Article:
Have other people finally started to recognize that this is the best stock market we've had in six years, Jim Cramer asked his
"RealMoney" radio show listeners on Monday.
Brokerage houses are downgrading big names such as
, copper companies,
; yet the market's reaction has been a march above 11,000 on the
, he said.
said that it's doing well, it has been difficult to stop retail, which had been in its own private bear market for months, Cramer added, saying that the people betting against
must be worried because
sales are up; and
jumped 15% after an upgrade.
This is all happening in a climate bereft of good news, with oil back at $64, negative reports coming out of Iraq and the president's popularity neither here nor there, Cramer said, but it doesn't seem to matter to stocks.
Cramer said that he's thinking about covering short positions in this environment.
"I have not heard of anything substantively positive coming out of Wall Street ... and that can end. But let's accept the fact that we've had more performance so far than we did last year," Cramer said.
"What happens if Wall Street gets on board and Main Street starts buying stocks again? Who knows how high we can go."
Lenny Dykstra, a disciplined trader and celebrity investor contributor to
, has developed a system of calculated risk that Cramer said listeners should know about, which is to buy deep calls to control stocks that he believes are strong companies he knows won't go out of business.
He told listeners that he bought a
deep in-the-money call for June. He bought 10 calls to control 1,000 shares of Wal-Mart, without having to have the nearly $46,000 he would need to buy the same amount of shares outright at the stock's current level.
He's paying to simply control the stock until the third Friday in June for a cost of $6,700, and Dykstra said that if the stock moves up 2 points, his investment will be worth $8,700 because of the amount of time he controls the shares for.
A listener emailed Cramer to say that he was making big gains using this strategy. Cramer said that while this is great, it is important to remember to ring the register on big gains.
In other email, a listener asked about whether to buy
The malaise on retail ended when Best Buy signaled that things are starting to get better, Cramer said, adding that he'd consider using this as a cue to buy more Coldwater Creek.
A caller asked how to decide whether the news of a split-up would benefit a stock and if it makes
an attractive option.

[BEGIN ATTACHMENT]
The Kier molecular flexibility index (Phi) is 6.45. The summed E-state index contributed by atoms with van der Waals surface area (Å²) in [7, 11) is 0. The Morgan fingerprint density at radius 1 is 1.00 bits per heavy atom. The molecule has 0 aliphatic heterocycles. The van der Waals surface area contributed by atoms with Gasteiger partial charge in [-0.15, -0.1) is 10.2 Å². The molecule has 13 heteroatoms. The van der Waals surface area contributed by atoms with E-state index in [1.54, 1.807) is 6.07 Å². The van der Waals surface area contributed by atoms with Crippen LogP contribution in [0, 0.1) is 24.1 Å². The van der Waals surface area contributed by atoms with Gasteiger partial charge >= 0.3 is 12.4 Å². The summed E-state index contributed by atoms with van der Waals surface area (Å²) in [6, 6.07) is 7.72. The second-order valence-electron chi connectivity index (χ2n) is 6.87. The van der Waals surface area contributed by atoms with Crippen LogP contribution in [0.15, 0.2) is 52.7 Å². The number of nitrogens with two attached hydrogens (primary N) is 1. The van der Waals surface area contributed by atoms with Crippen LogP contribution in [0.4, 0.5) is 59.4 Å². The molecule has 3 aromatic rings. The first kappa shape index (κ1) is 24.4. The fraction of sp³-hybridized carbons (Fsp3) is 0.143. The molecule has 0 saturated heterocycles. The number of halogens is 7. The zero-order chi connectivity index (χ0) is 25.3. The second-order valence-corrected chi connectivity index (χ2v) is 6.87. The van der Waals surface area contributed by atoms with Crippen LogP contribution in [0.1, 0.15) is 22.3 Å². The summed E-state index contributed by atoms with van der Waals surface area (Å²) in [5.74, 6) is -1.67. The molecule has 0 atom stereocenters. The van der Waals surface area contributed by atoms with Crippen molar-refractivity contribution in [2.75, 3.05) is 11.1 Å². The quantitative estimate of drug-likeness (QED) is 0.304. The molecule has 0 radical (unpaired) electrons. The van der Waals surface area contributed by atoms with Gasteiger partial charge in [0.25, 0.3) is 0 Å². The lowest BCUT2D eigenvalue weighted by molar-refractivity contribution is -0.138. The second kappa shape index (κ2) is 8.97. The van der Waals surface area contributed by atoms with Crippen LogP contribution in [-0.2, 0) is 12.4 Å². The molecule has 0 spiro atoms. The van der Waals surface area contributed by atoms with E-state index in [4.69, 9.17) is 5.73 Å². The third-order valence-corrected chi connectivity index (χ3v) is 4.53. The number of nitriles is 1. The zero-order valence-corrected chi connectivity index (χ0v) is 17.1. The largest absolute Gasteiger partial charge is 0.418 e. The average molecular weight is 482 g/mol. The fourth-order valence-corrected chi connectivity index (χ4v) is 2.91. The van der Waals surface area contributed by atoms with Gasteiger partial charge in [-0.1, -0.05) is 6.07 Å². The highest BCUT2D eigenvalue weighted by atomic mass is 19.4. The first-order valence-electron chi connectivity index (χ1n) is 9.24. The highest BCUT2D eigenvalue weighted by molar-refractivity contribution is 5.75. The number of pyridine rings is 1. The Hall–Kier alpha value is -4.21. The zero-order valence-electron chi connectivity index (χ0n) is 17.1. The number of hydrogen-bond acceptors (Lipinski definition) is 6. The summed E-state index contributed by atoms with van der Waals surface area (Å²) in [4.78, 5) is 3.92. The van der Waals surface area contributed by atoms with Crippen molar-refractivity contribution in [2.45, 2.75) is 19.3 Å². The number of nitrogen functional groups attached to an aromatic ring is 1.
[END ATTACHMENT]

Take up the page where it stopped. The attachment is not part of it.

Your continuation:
Cramer said that when a company that may split reports really good numbers but doesn't go higher, that's a compelling story. But if it's missing its targets, like
, then the possibility of a split-up is less interesting.
With Honeywell, Cramer said that it comprises many excellent businesses and a nonperforming auto-parts unit. It reported great earnings, but the stock still stayed flat.
In this environment, he said, splitting up the company might provide some upside, and Cramer would consider buying the stock.
has been weaker lately, Cramer said that part of that is due to a series of negative articles that have been written about the new Medicare legislation, and because the stock has been up so huge people are taking profits.
But he said that he'd still wait a couple of days before adding to his position to see what happens. It's a premium name, but Cramer wants to see why people are selling. (Cramer owns UnitedHealth for his
ActionAlertsPLUS charitable trust.)
also got a yellow light from Cramer. He said that the company is doing well and could move higher but that there's no compelling reason to buy at the moment.
In another moment of caution, he told a caller that he still thinks that the Brazilian paper company
is a great stock, but to proceed in Latin America with caution.
For example, Cramer said, a radical socialist is starting to gain some steam in the polls for the upcoming April 9 election in Peru. If a candidate like that were to win, that could mean tough sledding for investors.
He said that
has very little momentum and that he has trimmed his position there for
Action Alerts PLUS, his charitable trust.
On the other hand, he was bullish on flow-control company
He told a caller that basic industry companies such as Graco and
can make a lot of money.
Their products aren't particularly exciting; Graco makes gauges. But if you want to make money, Cramer said that a company doesn't have to be sexy. It just has to have minimum downside and the ability to make money.
He also said that payment-processing company
Total System Services
is getting a little expensive and that he would probably take some off the table.
At the time of publication, Cramer was long Sears Holdings, Wells Fargo, Lucent, Altria, Boeing and UnitedHealth Group.
James J. Cramer is a director and co-founder of TheStreet.com. He contributes daily market commentary for TheStreet.com's sites and serves as an adviser to the company's CEO. Outside contributing columnists for TheStreet.com and RealMoney.com, including Cramer, may, from time to time, write about stocks in which they have a position. In such cases, appropriate disclosure is made. To see his personal portfolio and find out what trades Cramer will make before he makes them, sign up for
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